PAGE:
Contact our breast care nurses 0808 800 6000

I wanted to use my breast cancer experience to educate others, and ended up helping myself unexpectedly

After Linda was treated for DCIS, she wanted to give back and help improve services for future patients. She’s now a Patient Advocate with Breast Cancer Now, and continues to learn new things as she works to help others.

After Linda was treated for DCIS, she wanted to give back and help improve services for future patients. She’s now a Patient Advocate with Breast Cancer Now, and continues to learn new things as she works to help others. 

I wanted to give something back to the people who helped me 

In 2016, I was diagnosed with DCIS. After going through treatment and receiving the good news that there was No Evidence of Disease, I decided I wanted to give something positive back to the hospital and NHS that had treated me. So, I became a Patient Representative with Breast Cancer Now. 

Initially, my role involved analysing the outcomes from the Service Pledge surveys and identifying areas for improvement at the hospital which had treated my cancer. Then, I progressed to being a Patient Advocate, looking at the surveys from other hospitals in more detail and identifying viable and cost-effective service improvements. 

Later, I had the opportunity to speak to big groups of people about my experience. 

In 2019, I was invited to give a presentation about my cancer journey to the students and staff at Bradford University. The University has a large cancer research unit, partially funded by Breast Cancer Now. Then, in March 2020, just before the first Covid lockdown, after lots of preparation and rehearsing, I found myself standing in front of a packed lecture theatre and delivered my story. 

I wanted to share my experience with future doctors 

I had never really spoken or talked about my cancer to anyone other than to the medics and my immediate family. Yet, there I was, in front of over 100 very clever people who I had never met before, talking about how my life and my sex life(!) had been since my cancer diagnosis. It was such a cathartic experience.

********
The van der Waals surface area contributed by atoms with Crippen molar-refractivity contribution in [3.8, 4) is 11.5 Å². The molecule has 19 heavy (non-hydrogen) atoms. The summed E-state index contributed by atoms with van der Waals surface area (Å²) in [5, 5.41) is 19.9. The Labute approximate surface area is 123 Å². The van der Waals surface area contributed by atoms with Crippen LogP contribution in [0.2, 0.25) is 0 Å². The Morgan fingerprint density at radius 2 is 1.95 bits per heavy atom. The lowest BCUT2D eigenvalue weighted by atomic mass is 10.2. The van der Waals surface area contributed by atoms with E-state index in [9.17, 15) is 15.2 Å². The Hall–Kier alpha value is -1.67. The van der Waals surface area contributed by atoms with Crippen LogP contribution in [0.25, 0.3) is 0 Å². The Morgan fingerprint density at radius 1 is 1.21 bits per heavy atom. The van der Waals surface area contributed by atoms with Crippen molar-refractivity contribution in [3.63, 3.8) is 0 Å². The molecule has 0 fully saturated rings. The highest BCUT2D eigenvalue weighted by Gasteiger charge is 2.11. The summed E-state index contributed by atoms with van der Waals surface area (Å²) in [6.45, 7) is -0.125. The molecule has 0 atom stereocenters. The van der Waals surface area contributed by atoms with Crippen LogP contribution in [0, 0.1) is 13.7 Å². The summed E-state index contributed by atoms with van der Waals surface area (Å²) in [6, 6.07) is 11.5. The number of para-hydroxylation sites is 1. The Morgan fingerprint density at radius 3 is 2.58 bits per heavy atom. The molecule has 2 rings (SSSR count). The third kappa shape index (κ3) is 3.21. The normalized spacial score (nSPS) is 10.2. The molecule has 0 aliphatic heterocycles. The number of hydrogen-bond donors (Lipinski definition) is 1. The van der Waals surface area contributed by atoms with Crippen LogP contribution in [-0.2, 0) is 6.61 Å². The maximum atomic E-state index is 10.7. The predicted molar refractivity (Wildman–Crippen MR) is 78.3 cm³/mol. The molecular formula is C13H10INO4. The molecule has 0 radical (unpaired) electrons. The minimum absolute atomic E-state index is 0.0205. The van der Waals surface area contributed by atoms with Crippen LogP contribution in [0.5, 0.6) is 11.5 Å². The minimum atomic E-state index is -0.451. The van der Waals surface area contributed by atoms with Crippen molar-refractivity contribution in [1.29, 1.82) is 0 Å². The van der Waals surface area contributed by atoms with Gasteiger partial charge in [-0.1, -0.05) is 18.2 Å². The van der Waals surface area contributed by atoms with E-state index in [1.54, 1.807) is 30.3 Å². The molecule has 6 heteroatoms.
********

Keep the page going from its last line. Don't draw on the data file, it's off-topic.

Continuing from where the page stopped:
Afterwards, one of the professors gave a tour of the university’s mind-blowing research facilities. That made me even more determined to give as much as I could (either through volunteering or fundraising) to Breast Cancer Now. 

So, shortly after, I applied to attend virtual cancer clinics for Guy’s and St Thomas’ Year Three medical students: tomorrow’s doctors.  

I attended several clinics via video call, with each session lasting around 40 minutes. One thing I told each of them was to never say to your patient that, ‘So and so had cancer, but they are fine now’. A doctor said that to me at the start of the investigation into the lump in my breast, but life after breast cancer is never just fine. 

In helping others, I also ended up helping myself 

Shortly after these virtual clinics, Breast Cancer Now contacted me and asked me to share my experience with Year Three pharmacology students at St George’s University Hospital.  

I gathered together all the medicines I was taking, and pulled out the patient leaflets from each box. Then I made a note of all the side effects that were common to each drug. It was a light bulb moment for me. Amongst aches, pains and other problems, I was experiencing hair loss. I had never associated this with the meds I was taking, but there it was in black and white.  

I had been taking Anastrozole for almost five years at this point. This had raised my cholesterol level, and so statins had been prescribed too. These two drugs each could cause hair thinning. After a specialist dermatologist investigation, which included a biopsy, I was told I am suffering from male pattern hair loss - thanks to the Anastrozole. 

I went to see my oncologist in May 2021 to discuss stopping the Anastrozole. The oncologist and I agreed that the benefits of stopping outweighed the risk, so I did. Stopping any medication is something that should be done only with the involvement of the doctors involved in a patient’s treatment.  

Life is good and I feel so well 

The side effects crept up on me so gradually that I didn’t notice them - I just thought it was an age thing! Had I been more aware perhaps I could have considered an alternative course of treatment. Hindsight is wonderful. 

Both my dermatologist and oncologist were incredibly supportive, as was the Breast Cancer Now Helpline. My GP’s practice prescribes the treatment for my hair loss on the NHS due to the cause being cancer treatment-related. My hair loss is still happening and to a much lesser degree, but most important of all, I feel so well! 

I am currently a Louder Voice for Breast Cancer Now, and I am really looking forward to seeing what opportunities Breast Cancer Now offer in 2022 and beyond. Life is good! 

 

If, like Linda, you would like to use your experience to help others experiencing breast cancer, we would love to welcome you as part of our Voices network.

Find out more

Share this page